Budgetary Financial Resources (dollars)
2015–16
Main Estimates
2015–16
Planned Spending
2015–16
Total Authorities Available for Use
2015–16
Actual Spending (authorities used)
2015–16
Difference (actual minus planned)
35,237,511 35,237,511 35,257,500 33,610,006 (1,627,505)
Human Resources (FTEs)
2015–16
Planned
2015–16
Actual
2015–16
Difference
(actual minus planned)
15 16 1
Performance Results
Expected Result Performance Indicators Targets Actual Results
Quebec regions have a strong economic base Total amount of investment generated in regions supported that completed the implementation of their development project $14M $25M
Amount spent by tourists from outside Quebec attracted to the regions supported $3.5B $3.8B
Amount of foreign direct investment maintained in or attracted to the regions supported $900M $1.7B

Program: Strengthening Community Economies

Description

In addition to its regular programs, CED develops, administers and implements Canada-wide programs or temporary and/or targeted initiatives. The common objective throughout is to strengthen community economies in order to increase Quebec’s economic growth. CED thus supports communities’ economic development and ensures sound, effective management of infrastructure programs in Quebec. CED also supports economic activity in Quebec communities that are undergoing economic shocks, experiencing significant development challenges or grasping long-term business opportunities. CED’s intervention is directed at enterprises and non-profit organizations.

CED uses dedicated, temporary or permanent additional funding from the Government of Canada, or specific funds which it allocates via the QEDP. It also intervenes by means of a permanent fund dedicated to the Community Futures Program (CFP).

Performance Analysis and Lessons Learned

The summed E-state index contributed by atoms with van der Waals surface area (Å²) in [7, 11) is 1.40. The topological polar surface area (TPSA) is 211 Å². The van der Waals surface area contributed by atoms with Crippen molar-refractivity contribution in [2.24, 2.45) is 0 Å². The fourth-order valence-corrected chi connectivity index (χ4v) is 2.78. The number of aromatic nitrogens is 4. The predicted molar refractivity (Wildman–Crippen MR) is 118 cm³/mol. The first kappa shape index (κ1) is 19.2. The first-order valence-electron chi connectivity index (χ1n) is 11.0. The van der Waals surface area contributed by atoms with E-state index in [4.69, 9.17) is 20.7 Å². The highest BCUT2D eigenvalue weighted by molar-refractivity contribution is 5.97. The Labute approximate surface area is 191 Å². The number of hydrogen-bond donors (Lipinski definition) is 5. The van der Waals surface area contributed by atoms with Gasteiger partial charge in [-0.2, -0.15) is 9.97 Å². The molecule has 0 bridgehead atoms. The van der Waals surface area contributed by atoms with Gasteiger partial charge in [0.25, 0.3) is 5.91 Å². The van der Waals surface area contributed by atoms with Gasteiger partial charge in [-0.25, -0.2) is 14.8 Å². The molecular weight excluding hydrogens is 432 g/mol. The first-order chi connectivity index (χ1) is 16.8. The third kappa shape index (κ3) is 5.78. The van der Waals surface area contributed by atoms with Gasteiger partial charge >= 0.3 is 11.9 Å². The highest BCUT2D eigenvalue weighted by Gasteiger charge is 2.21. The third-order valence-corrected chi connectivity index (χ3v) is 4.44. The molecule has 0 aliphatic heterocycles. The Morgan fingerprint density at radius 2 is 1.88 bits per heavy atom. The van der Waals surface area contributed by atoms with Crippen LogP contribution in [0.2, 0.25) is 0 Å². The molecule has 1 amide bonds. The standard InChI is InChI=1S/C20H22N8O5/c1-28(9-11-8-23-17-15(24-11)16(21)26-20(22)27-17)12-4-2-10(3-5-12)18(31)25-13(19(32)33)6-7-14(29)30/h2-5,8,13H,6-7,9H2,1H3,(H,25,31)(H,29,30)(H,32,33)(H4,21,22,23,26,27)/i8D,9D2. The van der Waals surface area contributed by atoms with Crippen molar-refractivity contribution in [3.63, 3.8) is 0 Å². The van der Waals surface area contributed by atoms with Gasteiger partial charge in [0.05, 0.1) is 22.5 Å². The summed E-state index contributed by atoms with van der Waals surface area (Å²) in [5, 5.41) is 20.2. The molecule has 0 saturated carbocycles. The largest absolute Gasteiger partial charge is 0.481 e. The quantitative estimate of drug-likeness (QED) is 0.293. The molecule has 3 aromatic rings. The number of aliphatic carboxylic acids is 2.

Under the Strengthening Community Economies program, CED exceeded its results targets as at March 31, 2016. In 2015–16, CED implemented a Canada-wide program, as well as temporary or targeted initiatives, and administered a fund for Infrastructure Canada.

Through the Community Futures Program (CFP), CED provided financial support for 56 Community Futures Development Corporations (CFDCs) located in designated rural regions and 10 Business Development Centres (BDCs) in peri-urban regions. In 2015–16, CED gave these organizations $28.6 million to help them financially support nearly 1,650 enterprises in their economic development efforts so as to strengthen the economy of Quebec’s rural communities.

The findings of the Evaluation of the Community Futures Program in Quebec (2015)Footnote xxii confirm the program’s timeliness and effectiveness in Quebec. There is a clear need for the CFP and for the services of the CFDCs and BDCs, and the CFP’s current delivery model is the most cost-effective way to achieve results. One of the Evaluation’s recommendations is to set Quebec-specific targets for indicators under the program’s performance measurement strategy (PMS). In response to this recommendation, CED began setting targets for the CFP’s PMS indicators in 2014–15, and has already made the required changes to its performance measurement framework so as to report on these indicators and incorporate them into its 2015–16 Report on Plans and Priorities.

Statistics Canada data show that businesses funded by the CFDCs and BDCs had a greater increase in their sales figures than comparable businesses that did not receive funding from these organizations. This difference tends to increase over time, from a 3.8% variance for 2003–2008 to an 8.1% variance for 2005–2010.Footnote xxiii